Methods: We analysed daily emergency surgery intake reports to collate information regarding the admissions between 1st January 2013 and 31st March 2013.

Results: Over three months we admitted a total of 911 patients. Trauma accounted for 37% of these patients, sepsis (diabetic foot sepsis, abscesses etc) accounted for 20% of these admissions. Admissions with an acute abdomen accounted for 140 patients (15%). Of the trauma patients, interpersonal violence accounts for 38%, snakebites account for 19%, burns for 16% and road traffic accidents account for only 11%.

Conclusion: Currently, our high intake of emergency general surgical admissions is placing significant stresses on our department, with a high turnover of patients and wards overflowing resulting in patients being placed on stretchers or in wards where nurses are not accustomed to looking after surgical patients. Combine this with a third of our admissions resulting from trauma, where the patients often have complex multi-factorial injuries, there is a concern that this could potentially cause a significant impact on the hospital's already stretched resources. As many of our patients are of employment age, this also may cause a wider social problem due to indirect costs due to loss of earnings and workforce.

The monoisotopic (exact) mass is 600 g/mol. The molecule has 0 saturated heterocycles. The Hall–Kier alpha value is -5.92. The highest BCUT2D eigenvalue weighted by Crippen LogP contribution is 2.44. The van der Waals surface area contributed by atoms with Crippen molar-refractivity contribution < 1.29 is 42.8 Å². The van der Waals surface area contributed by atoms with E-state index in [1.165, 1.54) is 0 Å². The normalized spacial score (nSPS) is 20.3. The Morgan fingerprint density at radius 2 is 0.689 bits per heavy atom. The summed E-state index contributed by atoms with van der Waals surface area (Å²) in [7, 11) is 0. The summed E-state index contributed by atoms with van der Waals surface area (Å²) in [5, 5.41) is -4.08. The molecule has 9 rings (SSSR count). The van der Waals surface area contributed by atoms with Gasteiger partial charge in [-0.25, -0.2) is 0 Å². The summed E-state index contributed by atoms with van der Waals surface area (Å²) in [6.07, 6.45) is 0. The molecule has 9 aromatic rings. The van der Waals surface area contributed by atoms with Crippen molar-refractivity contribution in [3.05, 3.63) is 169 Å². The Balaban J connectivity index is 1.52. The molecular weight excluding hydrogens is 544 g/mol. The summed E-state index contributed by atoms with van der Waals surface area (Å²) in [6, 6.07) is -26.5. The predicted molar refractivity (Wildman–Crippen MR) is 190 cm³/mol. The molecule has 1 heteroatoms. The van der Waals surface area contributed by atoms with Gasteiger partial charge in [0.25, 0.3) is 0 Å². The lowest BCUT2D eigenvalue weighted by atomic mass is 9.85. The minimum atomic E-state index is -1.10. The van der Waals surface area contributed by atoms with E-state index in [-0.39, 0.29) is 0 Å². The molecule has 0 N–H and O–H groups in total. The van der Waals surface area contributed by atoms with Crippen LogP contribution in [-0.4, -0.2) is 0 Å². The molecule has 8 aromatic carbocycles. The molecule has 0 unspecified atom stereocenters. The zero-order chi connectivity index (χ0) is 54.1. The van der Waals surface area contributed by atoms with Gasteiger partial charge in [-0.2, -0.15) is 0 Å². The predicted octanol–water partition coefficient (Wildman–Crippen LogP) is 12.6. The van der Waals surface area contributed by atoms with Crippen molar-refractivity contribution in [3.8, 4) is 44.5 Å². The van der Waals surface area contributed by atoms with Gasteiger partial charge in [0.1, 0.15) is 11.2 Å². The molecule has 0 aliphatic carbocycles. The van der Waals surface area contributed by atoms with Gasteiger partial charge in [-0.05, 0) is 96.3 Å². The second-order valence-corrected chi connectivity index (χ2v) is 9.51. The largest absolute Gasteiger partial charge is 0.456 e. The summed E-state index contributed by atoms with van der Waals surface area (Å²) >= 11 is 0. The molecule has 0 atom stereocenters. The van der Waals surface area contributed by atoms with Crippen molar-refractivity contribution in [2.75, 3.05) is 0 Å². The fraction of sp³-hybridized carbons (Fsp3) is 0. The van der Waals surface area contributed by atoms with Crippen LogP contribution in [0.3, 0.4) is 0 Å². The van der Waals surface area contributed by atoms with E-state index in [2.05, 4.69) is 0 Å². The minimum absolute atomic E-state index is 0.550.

I D Smith

Dept of Surgery, Ngwelezane Hospital, KZN

Background: Operating theatre time is an expensive resource in any surgical unit and it needs to be used as efficiently as possible. We conducted an audit to examine exactly how our theatre time was used over a two-month period. In particular, what proportion of the day was spent operating and how that time might be maximised in the future was the key purpose of the study.

Aim: We aimed to quantify the allocation of time to various activities within the theatre space.

Methodology: Theatre activity was recorded over nine daytime theatre slates in our main general surgery OT in the months of September and October 2012 at Ngwelezane Hospital. There were several surgeons involved with elective (23) and emergency (5) cases. Timing of theatre activities began when either the surgeon or anaesthetist arrived and ended when the last patient left the OT if their surgery had commenced between 3 and 5pm - a typical day. The times when the patient arrived in OT, when anaesthesia was induced, when surgery commenced and ended and finally when the patient left OT were recorded for each patient.

The data was recorded and analysed in a Microsoft Excel spreadsheet. Each time period was allocated to either the anaesthetist or surgeon or neither if the theatre was empty. The time between induction of anaesthesia and the operation commencing was split equally between surgeon and anaesthetist because it might involve either an anaesthetic adjunct (eg. caudal block) or surgical positioning and draping.

Results: An average of 3.2 cases were operated on each day. The average day lasted 8 hours with the first operation commencing at 8:59AM. 53% of that day surgery was being performed, 27% anaesthetic induction and recovery and the theatre was empty on average 20% of the time. Two-thirds of the cases were major elective surgery with an average operating time of 70 minutes.